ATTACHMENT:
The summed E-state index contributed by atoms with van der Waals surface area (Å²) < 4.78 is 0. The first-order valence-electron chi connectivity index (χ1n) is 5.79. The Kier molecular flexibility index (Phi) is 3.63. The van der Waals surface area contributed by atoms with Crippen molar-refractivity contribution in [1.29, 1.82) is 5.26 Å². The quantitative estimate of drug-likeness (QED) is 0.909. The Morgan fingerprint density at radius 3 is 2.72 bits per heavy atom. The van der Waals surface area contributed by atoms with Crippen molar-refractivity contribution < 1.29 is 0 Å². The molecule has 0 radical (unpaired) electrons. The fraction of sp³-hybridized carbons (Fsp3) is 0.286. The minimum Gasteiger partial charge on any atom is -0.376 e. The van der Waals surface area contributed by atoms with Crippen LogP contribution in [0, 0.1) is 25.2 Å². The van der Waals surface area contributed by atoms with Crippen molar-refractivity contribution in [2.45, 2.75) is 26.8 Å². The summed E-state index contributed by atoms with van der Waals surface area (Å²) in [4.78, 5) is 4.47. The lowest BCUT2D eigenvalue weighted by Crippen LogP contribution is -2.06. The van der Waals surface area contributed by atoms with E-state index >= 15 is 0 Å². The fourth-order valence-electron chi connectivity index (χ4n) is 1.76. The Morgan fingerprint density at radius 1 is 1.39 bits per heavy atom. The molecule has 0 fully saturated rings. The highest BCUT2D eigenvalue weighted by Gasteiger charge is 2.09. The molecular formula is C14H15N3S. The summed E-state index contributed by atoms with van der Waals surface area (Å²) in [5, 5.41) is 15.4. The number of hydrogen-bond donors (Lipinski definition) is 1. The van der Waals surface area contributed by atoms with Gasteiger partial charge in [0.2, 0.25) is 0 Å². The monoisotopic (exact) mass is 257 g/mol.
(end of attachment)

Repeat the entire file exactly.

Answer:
The summed E-state index contributed by atoms with van der Waals surface area (Å²) < 4.78 is 0. The first-order valence-electron chi connectivity index (χ1n) is 5.79. The Kier molecular flexibility index (Phi) is 3.63. The van der Waals surface area contributed by atoms with Crippen molar-refractivity contribution in [1.29, 1.82) is 5.26 Å². The quantitative estimate of drug-likeness (QED) is 0.909. The Morgan fingerprint density at radius 3 is 2.72 bits per heavy atom. The van der Waals surface area contributed by atoms with Crippen molar-refractivity contribution < 1.29 is 0 Å². The molecule has 0 radical (unpaired) electrons. The fraction of sp³-hybridized carbons (Fsp3) is 0.286. The minimum Gasteiger partial charge on any atom is -0.376 e. The van der Waals surface area contributed by atoms with Crippen LogP contribution in [0, 0.1) is 25.2 Å². The van der Waals surface area contributed by atoms with Crippen molar-refractivity contribution in [2.45, 2.75) is 26.8 Å². The summed E-state index contributed by atoms with van der Waals surface area (Å²) in [4.78, 5) is 4.47. The lowest BCUT2D eigenvalue weighted by Crippen LogP contribution is -2.06. The van der Waals surface area contributed by atoms with E-state index >= 15 is 0 Å². The fourth-order valence-electron chi connectivity index (χ4n) is 1.76. The Morgan fingerprint density at radius 1 is 1.39 bits per heavy atom. The molecule has 0 fully saturated rings. The highest BCUT2D eigenvalue weighted by Gasteiger charge is 2.09. The molecular formula is C14H15N3S. The summed E-state index contributed by atoms with van der Waals surface area (Å²) in [5, 5.41) is 15.4. The number of hydrogen-bond donors (Lipinski definition) is 1. The van der Waals surface area contributed by atoms with Gasteiger partial charge in [0.2, 0.25) is 0 Å². The monoisotopic (exact) mass is 257 g/mol.